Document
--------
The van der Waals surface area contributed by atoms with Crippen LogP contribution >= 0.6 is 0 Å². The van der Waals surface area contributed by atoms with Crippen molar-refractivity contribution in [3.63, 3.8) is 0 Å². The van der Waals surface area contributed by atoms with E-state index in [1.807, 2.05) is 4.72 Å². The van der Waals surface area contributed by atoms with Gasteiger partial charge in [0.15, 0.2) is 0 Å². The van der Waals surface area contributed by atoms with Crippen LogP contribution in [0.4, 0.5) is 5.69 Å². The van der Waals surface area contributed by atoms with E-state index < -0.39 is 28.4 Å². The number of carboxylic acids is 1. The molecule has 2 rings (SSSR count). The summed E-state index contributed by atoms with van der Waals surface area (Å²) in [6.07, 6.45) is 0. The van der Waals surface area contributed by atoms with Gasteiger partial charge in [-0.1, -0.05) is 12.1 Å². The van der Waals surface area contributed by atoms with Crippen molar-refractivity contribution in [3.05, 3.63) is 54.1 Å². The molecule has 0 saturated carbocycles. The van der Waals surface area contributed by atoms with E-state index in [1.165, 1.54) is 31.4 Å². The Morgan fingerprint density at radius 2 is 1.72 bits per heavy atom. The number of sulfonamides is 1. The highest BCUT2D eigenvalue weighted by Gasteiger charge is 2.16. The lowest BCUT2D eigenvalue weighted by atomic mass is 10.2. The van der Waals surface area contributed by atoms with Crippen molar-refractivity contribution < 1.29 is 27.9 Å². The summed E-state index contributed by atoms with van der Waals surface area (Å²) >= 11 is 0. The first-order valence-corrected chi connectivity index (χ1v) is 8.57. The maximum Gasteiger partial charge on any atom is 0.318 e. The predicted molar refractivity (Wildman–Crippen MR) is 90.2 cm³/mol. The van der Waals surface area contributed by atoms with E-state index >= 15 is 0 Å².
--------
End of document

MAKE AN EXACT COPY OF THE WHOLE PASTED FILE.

The van der Waals surface area contributed by atoms with Crippen LogP contribution >= 0.6 is 0 Å². The van der Waals surface area contributed by atoms with Crippen molar-refractivity contribution in [3.63, 3.8) is 0 Å². The van der Waals surface area contributed by atoms with E-state index in [1.807, 2.05) is 4.72 Å². The van der Waals surface area contributed by atoms with Gasteiger partial charge in [0.15, 0.2) is 0 Å². The van der Waals surface area contributed by atoms with Crippen LogP contribution in [0.4, 0.5) is 5.69 Å². The van der Waals surface area contributed by atoms with E-state index < -0.39 is 28.4 Å². The number of carboxylic acids is 1. The molecule has 2 rings (SSSR count). The summed E-state index contributed by atoms with van der Waals surface area (Å²) in [6.07, 6.45) is 0. The van der Waals surface area contributed by atoms with Gasteiger partial charge in [-0.1, -0.05) is 12.1 Å². The van der Waals surface area contributed by atoms with Crippen molar-refractivity contribution in [3.05, 3.63) is 54.1 Å². The molecule has 0 saturated carbocycles. The van der Waals surface area contributed by atoms with E-state index in [1.165, 1.54) is 31.4 Å². The Morgan fingerprint density at radius 2 is 1.72 bits per heavy atom. The number of sulfonamides is 1. The highest BCUT2D eigenvalue weighted by Gasteiger charge is 2.16. The lowest BCUT2D eigenvalue weighted by atomic mass is 10.2. The van der Waals surface area contributed by atoms with Crippen molar-refractivity contribution < 1.29 is 27.9 Å². The summed E-state index contributed by atoms with van der Waals surface area (Å²) >= 11 is 0. The first-order valence-corrected chi connectivity index (χ1v) is 8.57. The maximum Gasteiger partial charge on any atom is 0.318 e. The predicted molar refractivity (Wildman–Crippen MR) is 90.2 cm³/mol. The van der Waals surface area contributed by atoms with E-state index >= 15 is 0 Å².